‘You didn’t build that’ comment becomes flashpoint in Brown-Warren race

President Obama waves to the crowd at the outset of the July 13 rally in Roanoke, Va., where he made his “you didn’t build that” comment.
President Obama waves to the crowd at the outset of the July 13 rally in Roanoke, Va., where he made his “you didn’t build that” comment.
Sam Dean-The Roanoke Times via AP

President Obama felt so concerned about his “you didn’t build that” comment he taped a campaign commercial—in the White House, no less—aiming to put it in context, but Elizabeth Warren is embracing her shared belief with him and Scott Brown is attacking her over that.

It highlights a philosophical divide in one of the most hotly contested US Senate races in the country, one whose outcome could determine the majority party in the upper chamber of Congress come January.

Brown, the incumbent Republican senator, plans today to kick off his “thank-you for building this” series of campaign events, stopping by Commodore Builders in Framingham to drop off coffee and bagels and thank the employers and employees for their work.

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“America’s small businesses are the cornerstone of the American economy and their success is what will lead us to economic recovery, not Washington, D.C.,” Brown said in a statement issued Thursday. “It’s the creativity, ingenuity and work ethic of the American people that has made our country great. We should be celebrating small business and encouraging their success, not demonizing it.”

The visit follows a Thursday op-ed column Brown wrote for Politico, an influential website and Capitol Hill newspaper, in which he expanded on the theme.

“This anti-free enterprise attitude, epitomized by Elizabeth Warren, the liberal Harvard professor who has made it the calling card of her Senate campaign against me, is that every achievement in life is a collective effort,” Brown wrote of his Democratic challenger.

“Small-business owners might remember it a little differently, given that most of them worked long hours, risked their savings, took on personal debt, and gave up their weekends and vacations to become successful,” Brown added.

The Warren campaign didn’t initially respond itself to the op-ed, instead circulating a critical analysis of it by a liberal Washington Post blogger.

“It’s about selling voters a bill of goods — a narrative about what ails the economy that obscures the fact that Republicans don’t have a plan to fix the short term unemployment crisis. Brown and Mitt Romney want voters to believe that the recovery is being held back by taxes, regulations, and Obama’s and Warren’s disdain for your success,” wrote Post blogger Greg Sargent.

“Neither Obama nor Warren demeaned success or individual initiative, but even if they had, the idea that those sentiments are responsible for holding back the recovery is just snake oil,” he added.

In a later statement requested by the Globe, Warren spokeswoman Alethea Harney said: “Scott Brown’s economic double-talk is being exposed for what it is: more of the same tax breaks for billionaires and a system rigged for big corporations who can hire armies of lobbyists. That’s not how you create jobs or grow the economy or help small businesses and middle-class families struggling to get ahead.”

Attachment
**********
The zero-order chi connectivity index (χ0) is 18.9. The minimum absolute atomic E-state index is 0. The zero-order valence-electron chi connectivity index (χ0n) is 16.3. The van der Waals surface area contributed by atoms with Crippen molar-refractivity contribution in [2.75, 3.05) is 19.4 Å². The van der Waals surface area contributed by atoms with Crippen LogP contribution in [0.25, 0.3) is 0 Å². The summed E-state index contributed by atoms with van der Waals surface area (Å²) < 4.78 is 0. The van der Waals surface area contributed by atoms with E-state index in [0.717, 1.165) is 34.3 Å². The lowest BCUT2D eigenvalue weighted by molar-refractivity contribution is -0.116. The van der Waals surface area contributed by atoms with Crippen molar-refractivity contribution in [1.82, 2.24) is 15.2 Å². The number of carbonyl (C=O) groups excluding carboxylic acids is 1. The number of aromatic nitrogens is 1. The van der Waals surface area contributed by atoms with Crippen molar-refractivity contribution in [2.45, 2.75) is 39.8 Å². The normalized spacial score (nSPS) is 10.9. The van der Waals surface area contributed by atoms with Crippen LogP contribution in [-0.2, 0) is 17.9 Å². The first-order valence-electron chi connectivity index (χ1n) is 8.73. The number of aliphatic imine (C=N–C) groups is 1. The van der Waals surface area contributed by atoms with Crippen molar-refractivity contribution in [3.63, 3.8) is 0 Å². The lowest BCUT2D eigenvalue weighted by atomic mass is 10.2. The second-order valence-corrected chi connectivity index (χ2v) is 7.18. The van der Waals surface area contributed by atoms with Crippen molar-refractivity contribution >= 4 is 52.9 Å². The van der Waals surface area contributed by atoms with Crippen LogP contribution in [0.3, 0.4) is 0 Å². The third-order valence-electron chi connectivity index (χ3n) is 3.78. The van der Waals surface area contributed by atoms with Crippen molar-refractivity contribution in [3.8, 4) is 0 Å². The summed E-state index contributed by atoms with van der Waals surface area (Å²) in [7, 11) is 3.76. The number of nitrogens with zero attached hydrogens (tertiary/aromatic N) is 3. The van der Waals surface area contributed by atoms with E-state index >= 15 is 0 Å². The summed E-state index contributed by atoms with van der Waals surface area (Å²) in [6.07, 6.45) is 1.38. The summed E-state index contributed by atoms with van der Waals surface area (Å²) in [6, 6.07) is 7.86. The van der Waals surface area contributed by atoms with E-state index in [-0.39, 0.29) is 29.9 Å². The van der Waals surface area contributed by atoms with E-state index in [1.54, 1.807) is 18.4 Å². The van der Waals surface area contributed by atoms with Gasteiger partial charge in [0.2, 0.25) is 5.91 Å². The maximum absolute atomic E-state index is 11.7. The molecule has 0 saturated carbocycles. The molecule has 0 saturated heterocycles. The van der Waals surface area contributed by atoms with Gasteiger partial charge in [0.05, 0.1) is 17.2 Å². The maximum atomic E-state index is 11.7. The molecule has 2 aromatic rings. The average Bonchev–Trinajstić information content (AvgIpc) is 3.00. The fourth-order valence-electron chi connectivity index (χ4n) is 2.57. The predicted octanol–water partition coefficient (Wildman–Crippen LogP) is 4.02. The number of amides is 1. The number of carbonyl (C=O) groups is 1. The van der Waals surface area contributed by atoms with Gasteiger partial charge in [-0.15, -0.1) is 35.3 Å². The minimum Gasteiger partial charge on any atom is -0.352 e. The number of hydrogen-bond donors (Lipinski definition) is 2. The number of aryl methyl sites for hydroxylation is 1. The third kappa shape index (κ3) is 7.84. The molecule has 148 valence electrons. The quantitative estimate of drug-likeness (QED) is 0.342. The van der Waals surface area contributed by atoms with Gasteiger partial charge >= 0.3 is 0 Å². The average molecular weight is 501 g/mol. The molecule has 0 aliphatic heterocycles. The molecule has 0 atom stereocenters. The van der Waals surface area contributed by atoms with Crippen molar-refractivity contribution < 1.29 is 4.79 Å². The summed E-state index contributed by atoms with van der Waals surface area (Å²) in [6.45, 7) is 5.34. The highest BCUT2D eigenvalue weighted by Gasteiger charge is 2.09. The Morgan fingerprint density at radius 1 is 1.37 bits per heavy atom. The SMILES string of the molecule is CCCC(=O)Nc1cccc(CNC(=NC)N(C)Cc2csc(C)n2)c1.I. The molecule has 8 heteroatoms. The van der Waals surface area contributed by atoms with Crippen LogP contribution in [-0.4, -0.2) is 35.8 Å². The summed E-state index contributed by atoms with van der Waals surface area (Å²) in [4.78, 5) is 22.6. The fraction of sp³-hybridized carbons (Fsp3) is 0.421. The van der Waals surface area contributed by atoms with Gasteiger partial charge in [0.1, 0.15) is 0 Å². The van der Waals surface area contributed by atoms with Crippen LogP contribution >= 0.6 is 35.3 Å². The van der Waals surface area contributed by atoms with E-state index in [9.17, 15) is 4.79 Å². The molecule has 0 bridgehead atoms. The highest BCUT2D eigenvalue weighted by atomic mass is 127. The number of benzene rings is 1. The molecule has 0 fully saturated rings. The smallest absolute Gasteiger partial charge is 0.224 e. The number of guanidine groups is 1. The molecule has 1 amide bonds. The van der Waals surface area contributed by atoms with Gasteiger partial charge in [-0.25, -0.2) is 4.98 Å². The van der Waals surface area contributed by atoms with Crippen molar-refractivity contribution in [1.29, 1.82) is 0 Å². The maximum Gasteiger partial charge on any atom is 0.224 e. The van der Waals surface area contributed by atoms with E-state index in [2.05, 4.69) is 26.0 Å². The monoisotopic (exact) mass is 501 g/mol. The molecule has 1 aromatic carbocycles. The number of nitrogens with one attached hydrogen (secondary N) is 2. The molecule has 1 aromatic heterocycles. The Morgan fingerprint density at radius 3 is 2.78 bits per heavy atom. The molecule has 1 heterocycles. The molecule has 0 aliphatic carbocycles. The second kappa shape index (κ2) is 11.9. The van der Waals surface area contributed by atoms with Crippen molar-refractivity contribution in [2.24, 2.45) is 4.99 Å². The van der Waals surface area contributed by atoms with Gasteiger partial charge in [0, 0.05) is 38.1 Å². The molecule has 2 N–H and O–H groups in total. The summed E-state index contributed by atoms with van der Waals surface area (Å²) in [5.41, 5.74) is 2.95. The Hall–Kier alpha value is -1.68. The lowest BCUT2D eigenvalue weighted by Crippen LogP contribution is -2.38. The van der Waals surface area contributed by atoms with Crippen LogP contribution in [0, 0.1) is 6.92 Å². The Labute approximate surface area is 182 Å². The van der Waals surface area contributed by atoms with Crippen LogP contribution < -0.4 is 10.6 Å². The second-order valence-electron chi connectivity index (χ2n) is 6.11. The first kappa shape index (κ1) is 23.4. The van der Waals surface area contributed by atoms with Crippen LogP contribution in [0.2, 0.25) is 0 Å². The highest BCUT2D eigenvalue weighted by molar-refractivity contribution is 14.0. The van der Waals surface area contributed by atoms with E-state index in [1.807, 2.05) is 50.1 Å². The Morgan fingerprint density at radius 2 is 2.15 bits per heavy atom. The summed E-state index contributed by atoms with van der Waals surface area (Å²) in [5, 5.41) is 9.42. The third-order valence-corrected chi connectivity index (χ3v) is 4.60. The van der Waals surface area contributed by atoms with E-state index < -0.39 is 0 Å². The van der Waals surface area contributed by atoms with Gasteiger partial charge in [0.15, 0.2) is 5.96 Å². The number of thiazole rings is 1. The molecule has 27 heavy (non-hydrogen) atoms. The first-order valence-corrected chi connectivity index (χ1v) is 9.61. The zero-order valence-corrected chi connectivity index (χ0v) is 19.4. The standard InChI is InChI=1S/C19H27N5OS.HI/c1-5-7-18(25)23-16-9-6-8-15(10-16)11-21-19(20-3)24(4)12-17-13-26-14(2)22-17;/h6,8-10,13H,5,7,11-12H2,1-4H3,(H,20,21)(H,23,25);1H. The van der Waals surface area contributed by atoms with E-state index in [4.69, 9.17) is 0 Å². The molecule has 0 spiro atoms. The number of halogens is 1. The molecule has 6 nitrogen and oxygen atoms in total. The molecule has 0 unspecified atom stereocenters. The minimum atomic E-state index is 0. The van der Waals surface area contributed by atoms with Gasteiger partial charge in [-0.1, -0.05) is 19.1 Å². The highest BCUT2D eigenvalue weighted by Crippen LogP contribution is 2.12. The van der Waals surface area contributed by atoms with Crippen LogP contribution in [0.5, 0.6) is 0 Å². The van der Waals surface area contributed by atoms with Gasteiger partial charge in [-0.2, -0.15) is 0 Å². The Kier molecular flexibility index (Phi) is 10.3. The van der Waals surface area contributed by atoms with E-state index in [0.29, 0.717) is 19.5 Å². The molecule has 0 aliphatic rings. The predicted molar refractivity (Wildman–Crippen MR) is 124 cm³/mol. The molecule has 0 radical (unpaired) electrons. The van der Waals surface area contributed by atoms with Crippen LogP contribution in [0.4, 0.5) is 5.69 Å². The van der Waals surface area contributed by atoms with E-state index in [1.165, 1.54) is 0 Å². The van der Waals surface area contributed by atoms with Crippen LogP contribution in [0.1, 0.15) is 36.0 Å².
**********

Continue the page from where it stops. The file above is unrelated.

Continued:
Last year, Warren laid the template for the president’s statement as she addressed a group of activists in Andover while readying for her Senate campaign launch.

“You built a factory out there? Good for you,” she energetically told the crowd. “But I want to be clear: You moved your goods to market on the roads the rest of us paid for; you hired workers the rest of us paid to educate; you were safe in your factory because of police forces and fire forces that the rest of us paid for. You didn’t have to worry that marauding bands would come and seize everything at your factory, and hire someone to protect against this, because of the work the rest of us did.”

The speech went viral after being posted on YouTube, much to the delight of Warren’s campaign staff. It also contributed to her rock star status among traditional liberal Democrats, and has helped her outraise all other congressional candidates this year.

This week, Democratic National Convention organizers announced that they had selected Warren to address delegates during TV prime time, so she can highlight the economic differences between Obama and presumptive Republican presidential nominee Mitt Romney.

Yet Warren’s 2011 comment has also become a Republican rallying point after Obama mimicked it during while addressing a July 13 campaign rally in Roanoke, Va.

“If you’ve got a business—you didn’t build that,” the president said (lead-up starts at 32:45).

Defenders noted he preceded that comment with remarks highlighting how government works in unison with entrepreneurs to support small business development. They insist “you didn’t build that” refers to his statement in the sentence before where the president said, “Somebody invested in roads and bridges.”

But critics insist a complete reading of the speech showed that Obama believes government is equally responsible as individual initiative in creating small businesses. At a latter point, the president told the Roanoke audience, “I’m always struck by people who think, well, it must be because I was just so smart. There are a lot of smart people out there.”

Brown has since used snippets of both speeches in his own viral web video, “Let America Be America.”